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Haul video

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A haul video is a video recording posted to the Internet[1][2][3] in which a person discusses items that they recently purchased, sometimes going into detail about their experiences during the purchase and the cost of the items they bought. The posting of haul videos (or hauls) was a growing trend between 2008 and 2016.[2][4][5][6] Often the items bought are books, clothing, groceries, household goods, makeup, or jewellery.


The posting of haul videos grew as a trend between 2008 and 2016.[2][4]

By late 2010, nearly a quarter of a million haul videos had been shared on the website YouTube alone.[5] Certain videos have each received tens of millions of views. Many young adults (mostly women)[3][7][8] have displayed their shopping hauls, while including their beauty and design commentary in the narration. The videos are often grouped by store name or by the type of product (cosmetics, accessories, shoes, postage stamps, etc.).[1] Before haul videos became an online trend, millions of people[2] spent time watching other people, in technical product videos unbox their latest new gadgets and technology. The trend of "unboxing videos" had emerged during 2006.[2]

Haul videos have led to celebrity status for some people.[2] Other haul video bloggers have entered sponsorship deals and advertising programs from major brands. The videos are rarely negative about the products being reviewed.[2] This aspect of the genre of haul videos makes sponsorship by brand advertisers particularly appealing. Brands including J.C. Penney contacted haulers as part of their marketing efforts for Back to School 2010.[6]

Haul videos also convinced three San Francisco Bay Area area natives to launch HaulBlog[1]–a parody site that creates fake haul videos which poke fun at the phenomenon. The site is also home to the original monthly web series "The Haul Monitor"[1] a humorous commentary show that features haul videos from around the community.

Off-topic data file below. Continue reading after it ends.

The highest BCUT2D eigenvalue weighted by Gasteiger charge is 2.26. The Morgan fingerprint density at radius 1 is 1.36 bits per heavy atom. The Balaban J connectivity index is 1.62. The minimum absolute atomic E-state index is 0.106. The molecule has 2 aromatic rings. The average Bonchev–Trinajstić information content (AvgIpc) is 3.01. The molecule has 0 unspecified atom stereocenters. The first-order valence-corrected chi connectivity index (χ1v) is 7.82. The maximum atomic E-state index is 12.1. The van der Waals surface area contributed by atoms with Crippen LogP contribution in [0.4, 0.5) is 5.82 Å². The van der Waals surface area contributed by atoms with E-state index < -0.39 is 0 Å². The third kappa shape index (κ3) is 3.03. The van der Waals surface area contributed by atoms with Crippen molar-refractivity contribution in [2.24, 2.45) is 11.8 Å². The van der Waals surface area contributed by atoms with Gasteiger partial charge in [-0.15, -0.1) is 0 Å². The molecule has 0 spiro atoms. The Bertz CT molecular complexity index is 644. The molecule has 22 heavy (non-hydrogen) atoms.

Fashion media[edit]

Sarah Sykes and John Zimmerman of Carnegie Mellon University, HCII and School of Design wrote an article "Making Sense of Haul Videos: Self-created Celebrities Fill a Fashion Media Gap".[9] They discuss their analysis and research project examining what makes video bloggers so popular on YouTube, as well as how it affects fashion media through the production of haul videos.

Federal Trade Commission[edit]

The United States Federal Trade Commission recently[when?] enacted laws[2] to regulate many types of online publishers and content creators. The posted information includes blogging and podcasting in text, images, audio, and video. While any publishers (including the haul-video creators) are allowed to accept free merchandise[1][2] and advertising, the gifts or payments must be fully (and clearly) disclosed to reveal being paid by a brand name, as a sponsor, to review a product.

The Canadian Radio-television and Telecommunications Commission is also closely monitoring such Internet activities.[1][2]

See also[edit]


  1. ^ a b c d e f Wells, Charlie (15 August 2010). "Even retailers buy into celebrity of haul videos". San Francisco Chronicle. Retrieved 14 February 2015.
  2. ^ a b c d e f g h i j Joel, Mitch (13 May 2010). "Kids and the mall haul: it's more than geeks baring gifts". Montreal Gazette. Archived from the original on 26 July 2010. Retrieved 14 February 2015.
  3. ^ a b Romano, Tricia (6 May 2010). "Look What I Bought (or Got Free)". New York Times. Retrieved 14 February 2015.
  4. ^ a b Le, Viet (17 February 2010). "'Haul Videos:' The Ultimate In Materialistic PG Porn?". NPR. Retrieved 14 February 2015.
  5. ^ a b Tanaka, Wendy (15 December 2010). "Names You Need To Know: 'Haul Videos'". Forbes. Retrieved 14 February 2015.
  6. ^ a b Halkias, Maria (14 July 2010). "J.C. Penney uses teens' videos as back-to-school shopping promos". The Dallas Morning News. Archived from the original on 4 November 2012. Retrieved 14 February 2015.
  7. ^ "Shop-And-Tell: 'Haul Videos' Turn Shopping Sprees Into Potential Profits". ABC News. Retrieved 2020-05-06.
  8. ^ Meltzer, Marisa (22 March 2010). "Thrill of the Haul". Slate. ISSN 1091-2339. Retrieved 2020-05-06.
  9. ^ Sykes, Sarah; Zimmerman, John (April 26, 2014). "Making sense of haul videos". CHI '14 Extended Abstracts on Human Factors in Computing Systems. Chi Ea '14. New York, NY: Assn. of Computing Machinery. pp. 2011–2016. doi:10.1145/2559206.2581359. ISBN 978-1-4503-2474-8. S2CID 207210521. Retrieved February 8, 2017.

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